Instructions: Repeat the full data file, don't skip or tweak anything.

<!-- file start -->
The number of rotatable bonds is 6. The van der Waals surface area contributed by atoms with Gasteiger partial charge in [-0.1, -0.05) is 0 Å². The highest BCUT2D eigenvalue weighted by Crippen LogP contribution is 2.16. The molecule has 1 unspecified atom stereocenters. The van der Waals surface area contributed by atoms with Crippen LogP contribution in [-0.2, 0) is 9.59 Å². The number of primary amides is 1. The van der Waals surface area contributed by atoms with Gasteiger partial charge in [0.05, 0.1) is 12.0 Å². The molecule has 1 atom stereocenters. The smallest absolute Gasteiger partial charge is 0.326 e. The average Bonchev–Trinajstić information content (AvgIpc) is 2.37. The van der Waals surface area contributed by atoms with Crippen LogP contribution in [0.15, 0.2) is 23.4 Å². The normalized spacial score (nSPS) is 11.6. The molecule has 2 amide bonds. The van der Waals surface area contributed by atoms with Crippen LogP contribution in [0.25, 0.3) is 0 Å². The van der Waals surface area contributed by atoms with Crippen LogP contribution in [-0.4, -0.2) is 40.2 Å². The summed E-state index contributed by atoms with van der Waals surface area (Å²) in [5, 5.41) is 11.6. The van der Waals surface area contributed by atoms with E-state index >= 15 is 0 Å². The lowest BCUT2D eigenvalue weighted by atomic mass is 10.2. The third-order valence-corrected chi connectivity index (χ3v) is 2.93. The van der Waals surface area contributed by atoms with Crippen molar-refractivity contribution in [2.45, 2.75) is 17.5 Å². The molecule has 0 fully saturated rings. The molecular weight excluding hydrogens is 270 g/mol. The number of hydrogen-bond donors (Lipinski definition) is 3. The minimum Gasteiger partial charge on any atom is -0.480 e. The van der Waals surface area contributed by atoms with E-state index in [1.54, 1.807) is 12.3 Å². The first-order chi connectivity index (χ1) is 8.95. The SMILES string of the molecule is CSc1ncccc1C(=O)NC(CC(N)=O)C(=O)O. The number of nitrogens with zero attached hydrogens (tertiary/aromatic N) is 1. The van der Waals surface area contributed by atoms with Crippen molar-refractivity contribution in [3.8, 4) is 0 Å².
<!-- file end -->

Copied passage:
The number of rotatable bonds is 6. The van der Waals surface area contributed by atoms with Gasteiger partial charge in [-0.1, -0.05) is 0 Å². The highest BCUT2D eigenvalue weighted by Crippen LogP contribution is 2.16. The molecule has 1 unspecified atom stereocenters. The van der Waals surface area contributed by atoms with Crippen LogP contribution in [-0.2, 0) is 9.59 Å². The number of primary amides is 1. The van der Waals surface area contributed by atoms with Gasteiger partial charge in [0.05, 0.1) is 12.0 Å². The molecule has 1 atom stereocenters. The smallest absolute Gasteiger partial charge is 0.326 e. The average Bonchev–Trinajstić information content (AvgIpc) is 2.37. The van der Waals surface area contributed by atoms with Crippen LogP contribution in [0.15, 0.2) is 23.4 Å². The normalized spacial score (nSPS) is 11.6. The molecule has 2 amide bonds. The van der Waals surface area contributed by atoms with Crippen LogP contribution in [0.25, 0.3) is 0 Å². The van der Waals surface area contributed by atoms with Crippen LogP contribution in [-0.4, -0.2) is 40.2 Å². The summed E-state index contributed by atoms with van der Waals surface area (Å²) in [5, 5.41) is 11.6. The van der Waals surface area contributed by atoms with E-state index >= 15 is 0 Å². The lowest BCUT2D eigenvalue weighted by atomic mass is 10.2. The third-order valence-corrected chi connectivity index (χ3v) is 2.93. The van der Waals surface area contributed by atoms with Crippen molar-refractivity contribution in [2.45, 2.75) is 17.5 Å². The molecule has 0 fully saturated rings. The molecular weight excluding hydrogens is 270 g/mol. The number of hydrogen-bond donors (Lipinski definition) is 3. The minimum Gasteiger partial charge on any atom is -0.480 e. The van der Waals surface area contributed by atoms with E-state index in [1.54, 1.807) is 12.3 Å². The first-order chi connectivity index (χ1) is 8.95. The SMILES string of the molecule is CSc1ncccc1C(=O)NC(CC(N)=O)C(=O)O. The number of nitrogens with zero attached hydrogens (tertiary/aromatic N) is 1. The van der Waals surface area contributed by atoms with Crippen molar-refractivity contribution in [3.8, 4) is 0 Å².